From: Katharine Colgan
SEC Chairman Christopher Cox
Dear SEC Chairman Cox,
PERSONAL COMMENT: BREACH OF DIRECTOR DUTIES I endorse the message below. In addition, I find it difficult to believe that approving excessive executive compensation, while obviously violating shareholders' rights to fair returns on their investments, does not also inherently breach directors' duties of independence, care, and loyalty to their corporations.
Given the constraints on shareholder remedies, whether personal or derivative, and the expense and difficulty of using them, it appears that a new SEC rule is (1) shareholders' only real protection from unlawful diversion of their rightful dividends and (2) corporations' only real protection from what are, at the least, imprudent asset management and unlawful use of corporate funds for private gain.
No one, no one, is worth that much money to any corporation.
END PERSONAL COMMENT
Mutual funds are an increasingly important savings vehicle for tens of millions of working Americans like me. We are the owners of these funds and we bear the risks if they are dominated by self-interested insiders. We look to the Securities and Exchange Commission (SEC) to protect us. I am writing to express my strong support for the proposed rule requiring that mutual fund boards have an independent chairperson and at least 75 percent independent directors. These rules were among the most important reforms adopted by the SEC in the wake of the mutual fund trading and sales abuse scandals.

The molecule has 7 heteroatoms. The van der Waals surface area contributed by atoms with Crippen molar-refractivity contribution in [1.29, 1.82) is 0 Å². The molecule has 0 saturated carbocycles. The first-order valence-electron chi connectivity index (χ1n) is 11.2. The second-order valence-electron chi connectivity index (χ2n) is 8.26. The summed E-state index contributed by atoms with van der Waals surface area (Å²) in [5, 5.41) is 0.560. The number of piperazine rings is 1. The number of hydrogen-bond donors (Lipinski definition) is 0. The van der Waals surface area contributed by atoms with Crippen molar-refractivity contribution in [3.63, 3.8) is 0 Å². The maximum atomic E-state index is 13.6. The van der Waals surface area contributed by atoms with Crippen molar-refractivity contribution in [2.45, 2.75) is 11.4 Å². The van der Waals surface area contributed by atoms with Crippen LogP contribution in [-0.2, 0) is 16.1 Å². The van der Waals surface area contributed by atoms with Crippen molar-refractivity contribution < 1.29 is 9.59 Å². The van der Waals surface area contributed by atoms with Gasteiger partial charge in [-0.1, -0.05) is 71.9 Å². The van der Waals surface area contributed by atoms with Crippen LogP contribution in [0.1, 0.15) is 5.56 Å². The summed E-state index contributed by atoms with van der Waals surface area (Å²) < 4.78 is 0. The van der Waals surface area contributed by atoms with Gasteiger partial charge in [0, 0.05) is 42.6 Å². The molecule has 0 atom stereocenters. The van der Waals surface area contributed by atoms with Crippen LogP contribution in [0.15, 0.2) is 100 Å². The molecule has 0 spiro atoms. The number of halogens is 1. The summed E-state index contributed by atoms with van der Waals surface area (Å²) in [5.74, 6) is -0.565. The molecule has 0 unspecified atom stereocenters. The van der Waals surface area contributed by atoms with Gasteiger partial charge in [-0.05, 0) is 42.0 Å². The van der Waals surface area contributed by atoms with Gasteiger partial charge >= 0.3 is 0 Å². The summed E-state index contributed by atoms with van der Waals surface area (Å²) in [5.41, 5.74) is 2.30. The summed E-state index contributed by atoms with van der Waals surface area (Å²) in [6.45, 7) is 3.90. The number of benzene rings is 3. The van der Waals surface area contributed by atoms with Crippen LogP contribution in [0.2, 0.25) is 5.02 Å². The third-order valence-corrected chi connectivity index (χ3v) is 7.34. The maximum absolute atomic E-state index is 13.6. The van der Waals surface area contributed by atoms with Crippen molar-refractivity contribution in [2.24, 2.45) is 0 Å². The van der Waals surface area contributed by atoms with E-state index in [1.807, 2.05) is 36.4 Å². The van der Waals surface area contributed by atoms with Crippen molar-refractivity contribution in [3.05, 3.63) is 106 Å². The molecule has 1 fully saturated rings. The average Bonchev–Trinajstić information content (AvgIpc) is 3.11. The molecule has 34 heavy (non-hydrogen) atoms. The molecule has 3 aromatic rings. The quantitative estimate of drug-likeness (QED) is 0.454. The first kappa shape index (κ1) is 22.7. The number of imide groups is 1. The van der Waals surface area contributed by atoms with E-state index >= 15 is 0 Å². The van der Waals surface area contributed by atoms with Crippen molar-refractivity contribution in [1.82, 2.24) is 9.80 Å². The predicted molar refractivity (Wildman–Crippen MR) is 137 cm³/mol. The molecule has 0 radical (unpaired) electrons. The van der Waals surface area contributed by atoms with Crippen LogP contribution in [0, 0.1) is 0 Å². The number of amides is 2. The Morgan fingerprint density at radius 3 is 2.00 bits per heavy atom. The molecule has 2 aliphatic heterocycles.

A recent study by AFSCME and The Corporate Library found mutual funds provide a rubber stamp for excessive management pay, supporting more than three-quarters of all management pay proposals. Ninety percent of institutional investors think the current system overpays executives. We need independent directors to stand up to the excesses of the money managers.
The Investment Company Act requires that mutual funds be managed in the interests of their shareholders. Requiring independent directors and chairpersons will help ensure this safeguard for the small investor, to make sure the little person gets a fair shake.